|Review by Dallas||posted 08-09-2012 05:29 PM||50195 views||2 times favorited||25 comments|
To start, I want to mention I started a couple of threads on the subject of chainsaws.
To begin with, I wasn’t happy having to buy a Poulan….... ANYTHING…... I’ve had my share of problems with those engines and understand the well deserved nickname of “pullin’” Some of those old saws and weed eaters wouldn’t start with starting fluid and and a stick of dynamite.
However, this saw seems to be different.
I bought it (Poulan Pro PP5020AV) on the 15th of July, 2012. To begin with, the saw started and ran on the first pull after filling it with 40:1 gas oil mix. Lots of power and I could not bog it down no matter what I did… Yup, a new saw.
After about 10 hours I noticed I was working way too hard to get through a 20” cut and had had no kickback whatsoever. Hmm.
I looked at the chain and it was a Hairy Homeowner style, with low kickback and a low profile to keep the homeowner’s safe from themselves. Personally, I hate those…. I grew up with chainsaws and don’t need to be coddled so I don’t hurt myself. (On another thread we discussed making ribbons and a little bit about how to sharpen).
This chain is called a “Vanguard” (72LGX070G), chain and while it’s great for things under 16”, it’s almost worthless for aggressive cutting through a 40” log with a 20” bar.
I immediately found a replacement chain, the 72LPX070G which is round chisel chain, and not low kick back.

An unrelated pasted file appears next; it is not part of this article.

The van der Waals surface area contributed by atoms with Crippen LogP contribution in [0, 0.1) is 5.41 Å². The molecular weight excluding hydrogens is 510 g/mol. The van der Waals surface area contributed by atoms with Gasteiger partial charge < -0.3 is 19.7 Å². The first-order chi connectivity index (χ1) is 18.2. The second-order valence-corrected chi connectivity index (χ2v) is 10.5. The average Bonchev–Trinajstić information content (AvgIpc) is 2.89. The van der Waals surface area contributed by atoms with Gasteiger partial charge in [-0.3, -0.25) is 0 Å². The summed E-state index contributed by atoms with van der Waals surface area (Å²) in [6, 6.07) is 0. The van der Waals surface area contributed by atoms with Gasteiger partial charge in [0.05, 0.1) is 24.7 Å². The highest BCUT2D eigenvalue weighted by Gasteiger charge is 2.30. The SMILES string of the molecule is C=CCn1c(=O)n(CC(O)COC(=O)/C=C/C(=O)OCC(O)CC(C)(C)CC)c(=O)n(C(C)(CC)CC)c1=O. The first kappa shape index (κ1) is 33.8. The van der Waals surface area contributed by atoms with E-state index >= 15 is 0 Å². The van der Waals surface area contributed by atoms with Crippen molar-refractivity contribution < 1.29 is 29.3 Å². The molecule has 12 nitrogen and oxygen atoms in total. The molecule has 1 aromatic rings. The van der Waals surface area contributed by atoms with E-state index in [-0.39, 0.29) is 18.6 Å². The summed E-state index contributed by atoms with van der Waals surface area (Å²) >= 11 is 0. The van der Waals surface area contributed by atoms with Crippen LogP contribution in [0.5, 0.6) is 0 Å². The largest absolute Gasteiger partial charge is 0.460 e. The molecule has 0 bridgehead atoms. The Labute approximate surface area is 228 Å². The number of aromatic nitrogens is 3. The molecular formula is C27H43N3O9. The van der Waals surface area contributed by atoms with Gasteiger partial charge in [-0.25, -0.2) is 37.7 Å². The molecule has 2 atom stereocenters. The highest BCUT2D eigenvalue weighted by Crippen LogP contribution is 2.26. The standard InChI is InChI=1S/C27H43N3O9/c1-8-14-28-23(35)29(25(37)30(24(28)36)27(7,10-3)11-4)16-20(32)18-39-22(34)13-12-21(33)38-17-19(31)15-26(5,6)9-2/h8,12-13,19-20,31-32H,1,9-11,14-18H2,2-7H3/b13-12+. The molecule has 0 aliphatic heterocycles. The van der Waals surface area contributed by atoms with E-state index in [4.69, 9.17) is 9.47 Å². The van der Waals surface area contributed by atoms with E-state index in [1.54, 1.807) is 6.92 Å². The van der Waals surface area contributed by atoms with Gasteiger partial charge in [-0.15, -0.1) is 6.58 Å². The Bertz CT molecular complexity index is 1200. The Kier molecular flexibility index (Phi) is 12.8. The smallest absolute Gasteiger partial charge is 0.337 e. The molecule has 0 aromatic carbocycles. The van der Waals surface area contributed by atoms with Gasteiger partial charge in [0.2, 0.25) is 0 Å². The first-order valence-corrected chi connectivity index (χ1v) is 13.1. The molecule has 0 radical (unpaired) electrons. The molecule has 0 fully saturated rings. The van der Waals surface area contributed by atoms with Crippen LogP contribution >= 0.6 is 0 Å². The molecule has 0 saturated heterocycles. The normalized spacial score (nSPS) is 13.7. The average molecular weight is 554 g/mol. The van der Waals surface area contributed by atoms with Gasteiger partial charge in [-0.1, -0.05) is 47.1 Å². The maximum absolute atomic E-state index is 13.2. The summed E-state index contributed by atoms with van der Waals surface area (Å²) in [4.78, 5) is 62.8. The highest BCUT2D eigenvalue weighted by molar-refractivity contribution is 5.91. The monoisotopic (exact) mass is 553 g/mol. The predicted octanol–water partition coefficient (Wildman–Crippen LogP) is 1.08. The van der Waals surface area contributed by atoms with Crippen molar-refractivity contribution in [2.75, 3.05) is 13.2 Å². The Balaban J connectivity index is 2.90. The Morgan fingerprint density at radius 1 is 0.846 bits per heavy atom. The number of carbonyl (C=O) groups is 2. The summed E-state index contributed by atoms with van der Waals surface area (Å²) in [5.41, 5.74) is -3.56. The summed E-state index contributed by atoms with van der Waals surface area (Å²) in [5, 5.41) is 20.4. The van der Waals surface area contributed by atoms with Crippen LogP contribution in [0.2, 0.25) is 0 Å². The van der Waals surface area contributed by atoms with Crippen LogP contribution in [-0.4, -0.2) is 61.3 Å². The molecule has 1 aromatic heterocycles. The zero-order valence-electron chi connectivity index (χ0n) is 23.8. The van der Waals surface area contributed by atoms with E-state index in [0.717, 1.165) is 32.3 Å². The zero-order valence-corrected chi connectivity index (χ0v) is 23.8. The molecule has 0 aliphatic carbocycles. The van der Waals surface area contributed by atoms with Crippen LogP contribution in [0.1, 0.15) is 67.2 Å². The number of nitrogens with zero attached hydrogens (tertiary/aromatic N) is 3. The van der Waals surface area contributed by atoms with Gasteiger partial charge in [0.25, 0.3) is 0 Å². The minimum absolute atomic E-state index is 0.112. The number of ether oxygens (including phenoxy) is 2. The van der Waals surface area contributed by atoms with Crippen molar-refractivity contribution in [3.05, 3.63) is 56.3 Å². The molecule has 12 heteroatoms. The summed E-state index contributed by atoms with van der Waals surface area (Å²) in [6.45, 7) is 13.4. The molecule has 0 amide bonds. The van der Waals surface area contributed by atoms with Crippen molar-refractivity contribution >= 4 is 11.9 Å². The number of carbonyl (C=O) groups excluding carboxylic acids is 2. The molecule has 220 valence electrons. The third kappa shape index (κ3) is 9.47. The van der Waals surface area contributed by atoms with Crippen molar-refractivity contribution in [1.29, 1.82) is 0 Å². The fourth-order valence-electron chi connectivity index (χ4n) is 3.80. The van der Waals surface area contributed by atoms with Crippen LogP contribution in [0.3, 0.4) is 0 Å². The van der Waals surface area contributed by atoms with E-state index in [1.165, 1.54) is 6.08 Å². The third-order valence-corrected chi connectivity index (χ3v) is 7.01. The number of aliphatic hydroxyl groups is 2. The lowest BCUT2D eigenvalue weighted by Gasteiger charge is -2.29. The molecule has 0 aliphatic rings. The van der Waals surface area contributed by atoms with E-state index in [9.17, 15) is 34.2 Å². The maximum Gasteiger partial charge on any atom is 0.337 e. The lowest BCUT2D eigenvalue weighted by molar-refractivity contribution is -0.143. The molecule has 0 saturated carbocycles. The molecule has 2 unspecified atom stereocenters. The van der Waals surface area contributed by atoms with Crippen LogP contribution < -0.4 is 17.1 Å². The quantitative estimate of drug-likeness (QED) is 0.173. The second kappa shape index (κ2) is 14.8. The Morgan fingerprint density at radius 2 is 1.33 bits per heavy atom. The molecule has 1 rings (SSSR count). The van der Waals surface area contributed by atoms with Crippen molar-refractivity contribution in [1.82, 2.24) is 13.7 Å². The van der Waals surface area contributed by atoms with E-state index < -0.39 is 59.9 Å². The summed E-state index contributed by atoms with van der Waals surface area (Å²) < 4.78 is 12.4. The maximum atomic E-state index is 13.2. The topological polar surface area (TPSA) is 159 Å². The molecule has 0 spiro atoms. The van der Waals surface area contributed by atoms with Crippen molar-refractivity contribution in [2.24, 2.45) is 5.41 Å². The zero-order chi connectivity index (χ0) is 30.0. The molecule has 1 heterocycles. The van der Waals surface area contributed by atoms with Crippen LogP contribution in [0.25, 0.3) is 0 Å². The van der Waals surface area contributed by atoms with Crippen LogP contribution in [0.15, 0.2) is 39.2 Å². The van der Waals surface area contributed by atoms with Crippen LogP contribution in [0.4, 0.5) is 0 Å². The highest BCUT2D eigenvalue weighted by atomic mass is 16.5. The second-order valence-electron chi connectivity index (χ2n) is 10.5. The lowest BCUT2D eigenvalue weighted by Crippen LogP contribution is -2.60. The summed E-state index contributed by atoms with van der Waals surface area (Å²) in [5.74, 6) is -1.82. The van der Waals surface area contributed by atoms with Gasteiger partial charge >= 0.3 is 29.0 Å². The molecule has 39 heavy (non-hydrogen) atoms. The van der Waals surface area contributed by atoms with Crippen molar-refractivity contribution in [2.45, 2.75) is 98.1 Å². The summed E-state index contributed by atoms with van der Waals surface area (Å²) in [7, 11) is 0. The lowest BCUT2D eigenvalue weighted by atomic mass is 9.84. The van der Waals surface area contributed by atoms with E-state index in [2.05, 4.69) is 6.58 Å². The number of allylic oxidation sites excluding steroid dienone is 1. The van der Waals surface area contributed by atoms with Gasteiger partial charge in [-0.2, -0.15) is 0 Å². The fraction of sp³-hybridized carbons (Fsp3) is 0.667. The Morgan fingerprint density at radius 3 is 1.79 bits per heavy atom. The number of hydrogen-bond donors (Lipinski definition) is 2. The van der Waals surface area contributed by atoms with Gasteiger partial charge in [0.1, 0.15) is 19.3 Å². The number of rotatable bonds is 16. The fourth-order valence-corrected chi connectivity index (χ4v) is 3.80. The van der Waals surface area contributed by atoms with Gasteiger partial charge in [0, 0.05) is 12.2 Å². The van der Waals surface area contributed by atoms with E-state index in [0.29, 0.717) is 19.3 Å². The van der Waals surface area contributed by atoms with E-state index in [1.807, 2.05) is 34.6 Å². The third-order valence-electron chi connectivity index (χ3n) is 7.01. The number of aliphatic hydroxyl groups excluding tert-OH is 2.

I went from 3 minutes and change through a log about 36” thick to 1 minute 45 seconds. Or there abouts.
The next problem I ran in to was that the nose sprocket on the bar would heat up and seize when cutting though a thick log with the nose buried in the wood…. a common problem with laminated bars and home owner saws.
For a week I would make 4 deep cuts then work the bar in oil to loosen it back up. I got pissed and then sent the saw back. The wife exchanged it and after using the exchange for about 20 hours, it did the same thing. On this one though, I greased the nose sprocket every morning and every evening. So it wasn’t lubrication that was the problem, and reading into the reviews, this has been a problem with the 5020AV.
Don’t get this confused with the PP5020AVX.. those were produced by the old Poulan and really have no relationship to the PP5020AV which is produced by Husqvarna and closely resembles the Husky 455, even down to the oiling and carb system.
I’ve ordered a new bar and chain, the Oregon 200RNDK095 bar and the 72LPX072G chain. It’s not any longer, but has a replaceable sprocket and the chain is two links longer.
I would have preferred a 24 or 26” bar, which I’m certain this saw could handle, but the wife was after me to get this stuff ordered and I let her get the better of me.
In the Poulan’s defense, it is a strong saw and after nearly 90 hours of running it, it still starts first try after it’s warmed up. Cold it might take four pulls, but considering everything it does quite well.
This saw harkens back to the old days of Poulan and makes up for a lot of the problems we had with them 20 years ago.
I would recommend this saw to anyone who wants an inexpensive saw and needs it to do a real days work. I have to admit it is much more reliable than the old Pro-Mac 610 and Pro-Mac 650’s I use to have… Boy am I glad someone stole them!
-- Improvise.... Adapt...... Overcome!